Nursing Home Abuse

Its a sad fact that each year, many people have to make the decision to place a loved one into a nursing home. In most cases, the loved ones condition has deteriorated to a point where the family can no longer care for them at home. They then try to find a good nursing home to take care of their loved ones needs, and while many are able to find good ones, others are not as lucky.

It has been 20 years since the U.S. passed the Nursing Home Reform Act. Have things improved?

Approximately 35,000 elderly people die each year in nursing homes because of neglect and/or abuse. The distraught loved ones often blame themselves for making a bad decision in care, but in the majority of cases it is the operator of the nursing home who is at fault. To make things worse, by 2010, the number of vacant positions for nursing home employees is expected to reach 810,000.

The Nursing Home Reform Act

In 1987, U.S. passed the Nursing Home Reform Act, to make sure that residents of nursing homes get quality care. The aim is for residents to be able to achieve or maintain the “highest practicable” physical, mental, and psychosocial well-being. The Nursing Home Reform Act requires the provision of certain services to each resident and establishes a Residents’ Bill of Rights.

One of the obligations that nursing homes have is to hire enough staff to cover the needs of the patients according to the plans that were made.

According to the Nursing Home Reform Act, nursing homes are required to “provide services and activities to attain or maintain the highest practicable physical, mental, and psychosocial well-being of each nursing home resident in accordance with a written plan of care.” This helps to ensure that your loved one gets all the care that they need while under the nursing homes care.

Responsibilities Not Met

Unfortunately, there are nursing homes out there that will ignore this responsibility. The patients under their care are neglected, and suffer because of it. This may mean that they are not helped to the toilet, bed ridden patients are not properly turned, lack of nutrition, dehydration, misuse of medications, and not being bathed properly, as well as other issues. This neglect may be intentional or unintentional, but ultimately causes injury and potential death.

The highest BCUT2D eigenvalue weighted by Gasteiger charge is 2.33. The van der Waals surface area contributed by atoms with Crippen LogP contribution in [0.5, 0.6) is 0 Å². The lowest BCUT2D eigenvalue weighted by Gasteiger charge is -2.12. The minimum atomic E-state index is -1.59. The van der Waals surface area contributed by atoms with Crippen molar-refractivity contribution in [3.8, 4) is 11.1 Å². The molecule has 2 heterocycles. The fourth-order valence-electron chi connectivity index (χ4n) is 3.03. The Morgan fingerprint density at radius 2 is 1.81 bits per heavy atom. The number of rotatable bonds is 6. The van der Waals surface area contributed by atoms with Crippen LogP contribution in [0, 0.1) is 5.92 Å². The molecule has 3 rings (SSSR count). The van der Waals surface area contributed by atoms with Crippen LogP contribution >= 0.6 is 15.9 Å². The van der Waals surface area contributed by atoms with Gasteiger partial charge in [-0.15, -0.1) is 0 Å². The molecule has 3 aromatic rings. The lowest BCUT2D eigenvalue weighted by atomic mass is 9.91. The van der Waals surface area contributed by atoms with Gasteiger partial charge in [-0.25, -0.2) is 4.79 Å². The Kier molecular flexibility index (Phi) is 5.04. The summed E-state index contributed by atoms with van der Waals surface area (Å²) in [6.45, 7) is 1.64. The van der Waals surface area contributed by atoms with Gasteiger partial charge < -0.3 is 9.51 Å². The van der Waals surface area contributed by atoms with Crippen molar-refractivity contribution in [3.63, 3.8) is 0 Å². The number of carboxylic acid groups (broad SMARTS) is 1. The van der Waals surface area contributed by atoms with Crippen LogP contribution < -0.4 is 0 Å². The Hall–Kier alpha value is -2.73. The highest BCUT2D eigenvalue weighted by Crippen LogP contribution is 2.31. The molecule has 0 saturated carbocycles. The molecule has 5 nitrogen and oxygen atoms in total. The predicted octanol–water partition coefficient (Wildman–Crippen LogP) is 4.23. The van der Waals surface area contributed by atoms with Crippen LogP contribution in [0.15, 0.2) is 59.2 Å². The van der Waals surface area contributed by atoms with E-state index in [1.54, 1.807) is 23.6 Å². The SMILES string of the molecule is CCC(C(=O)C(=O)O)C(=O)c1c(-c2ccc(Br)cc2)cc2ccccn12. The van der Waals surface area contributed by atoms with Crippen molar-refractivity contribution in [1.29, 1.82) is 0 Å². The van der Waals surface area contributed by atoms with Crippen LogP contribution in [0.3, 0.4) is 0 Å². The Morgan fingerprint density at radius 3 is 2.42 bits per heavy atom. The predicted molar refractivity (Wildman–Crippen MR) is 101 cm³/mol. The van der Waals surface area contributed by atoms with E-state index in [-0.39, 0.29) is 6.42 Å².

The more you can be present, by visiting your loved one, the better you can make sure they are not suffering some form of abuse. State and federal agencies do their best oversee and monitor nursing homes, but they cannot possibly cover everything.

In a 1995 survey of 29 states, there were over 80,000 complaints reported. Around 5 percent of these complaints (4,500) were reported for complaint categories which are specifically defined as abuse. For example, physical abuse complaints number about 1,800. other complaint categories such as “dignity, respect, staff attitudes” or “personal funds mismanaged” include complaints which often involve abuse, neglect and exploitation.

If these cases are added to the specific abuse complaints, there are over 17,000 complaints, more than 20% of the total which are received. The line between neglect and abuse is very hard to draw. The complaints reported under many categories such as “personal hygiene” and “accidents, improper handling” can also involve abuse issues.

Adding these categories will result in 30,000 complaints or more than 1/3 of the total for nursing facilities. The 29 states were responsible for less than half of the complaints reported. The data received from the ombudsmen is not specifically aimed at measuring abuse but does give an indication of a significant incidence of abuse in nursing facilities.

Types of Abuse

There are several forms of intentional abuse, including emotional, financial, psychological, sexual, verbal, and physical abuse. Sexual abuse can be considered any unwanted sexual contact, forced nudity, or photography that is inappropriate.

Physical abuse can be battery, the use of restraints beyond what is medically necessary and to the point of even being dangerous to the patient, use of drugs that are not needed, or refusing to give the patient the aid that they need.

Emotional abuse, which can also be considered psychological or mental abuse, can be verbal harassment, ignoring the resident, and isolating the resident from friend and family that either come to visit or live in the nursing home.

These are the main forms of abuse; however there are plenty of issues not discussed here. If you feel that a loved one is a victim of abuse, speaking with a lawyer can help you find out if you have any legal grounds.

Get a Lawyer

Any time that your loved one suffers any trauma, no matter the type, it is in your best interest to find a lawyer that specializes in nursing home abuse and neglect.

Time is of the essence, since the statute of limitations can prevent you from filing old complaints, so you will want to file a suit as soon as possible. By working to see that those who abuse and neglect the elderly are punished, you can make nursing homes safer for all the residents who live there.